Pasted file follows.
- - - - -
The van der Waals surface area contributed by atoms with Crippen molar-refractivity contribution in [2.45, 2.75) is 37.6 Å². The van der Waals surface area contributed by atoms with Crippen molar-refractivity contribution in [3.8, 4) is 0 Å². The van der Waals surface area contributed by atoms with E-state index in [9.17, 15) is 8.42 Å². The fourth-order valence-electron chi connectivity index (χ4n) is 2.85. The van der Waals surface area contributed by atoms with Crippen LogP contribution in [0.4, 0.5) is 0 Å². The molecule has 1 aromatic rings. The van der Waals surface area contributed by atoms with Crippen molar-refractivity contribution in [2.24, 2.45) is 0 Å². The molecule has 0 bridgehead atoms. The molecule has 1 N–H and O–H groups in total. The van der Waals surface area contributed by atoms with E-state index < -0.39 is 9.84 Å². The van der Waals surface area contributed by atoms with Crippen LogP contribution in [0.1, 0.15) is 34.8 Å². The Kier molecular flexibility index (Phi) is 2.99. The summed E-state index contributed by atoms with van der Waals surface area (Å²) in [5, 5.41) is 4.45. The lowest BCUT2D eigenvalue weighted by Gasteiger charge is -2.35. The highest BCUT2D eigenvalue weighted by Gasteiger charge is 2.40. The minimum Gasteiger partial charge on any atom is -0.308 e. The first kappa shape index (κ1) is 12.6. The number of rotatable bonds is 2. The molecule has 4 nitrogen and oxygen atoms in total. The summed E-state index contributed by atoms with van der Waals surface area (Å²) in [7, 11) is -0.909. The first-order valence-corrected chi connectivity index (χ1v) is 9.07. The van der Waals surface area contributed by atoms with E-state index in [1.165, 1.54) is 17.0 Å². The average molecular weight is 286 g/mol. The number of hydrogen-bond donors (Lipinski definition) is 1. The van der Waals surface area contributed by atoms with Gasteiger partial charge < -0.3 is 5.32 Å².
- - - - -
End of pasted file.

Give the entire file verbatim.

The van der Waals surface area contributed by atoms with Crippen molar-refractivity contribution in [2.45, 2.75) is 37.6 Å². The van der Waals surface area contributed by atoms with Crippen molar-refractivity contribution in [3.8, 4) is 0 Å². The van der Waals surface area contributed by atoms with E-state index in [9.17, 15) is 8.42 Å². The fourth-order valence-electron chi connectivity index (χ4n) is 2.85. The van der Waals surface area contributed by atoms with Crippen LogP contribution in [0.4, 0.5) is 0 Å². The molecule has 1 aromatic rings. The van der Waals surface area contributed by atoms with Crippen molar-refractivity contribution in [2.24, 2.45) is 0 Å². The molecule has 0 bridgehead atoms. The molecule has 1 N–H and O–H groups in total. The van der Waals surface area contributed by atoms with E-state index < -0.39 is 9.84 Å². The van der Waals surface area contributed by atoms with Crippen LogP contribution in [0.1, 0.15) is 34.8 Å². The Kier molecular flexibility index (Phi) is 2.99. The summed E-state index contributed by atoms with van der Waals surface area (Å²) in [5, 5.41) is 4.45. The lowest BCUT2D eigenvalue weighted by Gasteiger charge is -2.35. The highest BCUT2D eigenvalue weighted by Gasteiger charge is 2.40. The minimum Gasteiger partial charge on any atom is -0.308 e. The first kappa shape index (κ1) is 12.6. The number of rotatable bonds is 2. The molecule has 4 nitrogen and oxygen atoms in total. The summed E-state index contributed by atoms with van der Waals surface area (Å²) in [7, 11) is -0.909. The first-order valence-corrected chi connectivity index (χ1v) is 9.07. The van der Waals surface area contributed by atoms with E-state index in [1.165, 1.54) is 17.0 Å². The average molecular weight is 286 g/mol. The number of hydrogen-bond donors (Lipinski definition) is 1. The van der Waals surface area contributed by atoms with Gasteiger partial charge < -0.3 is 5.32 Å².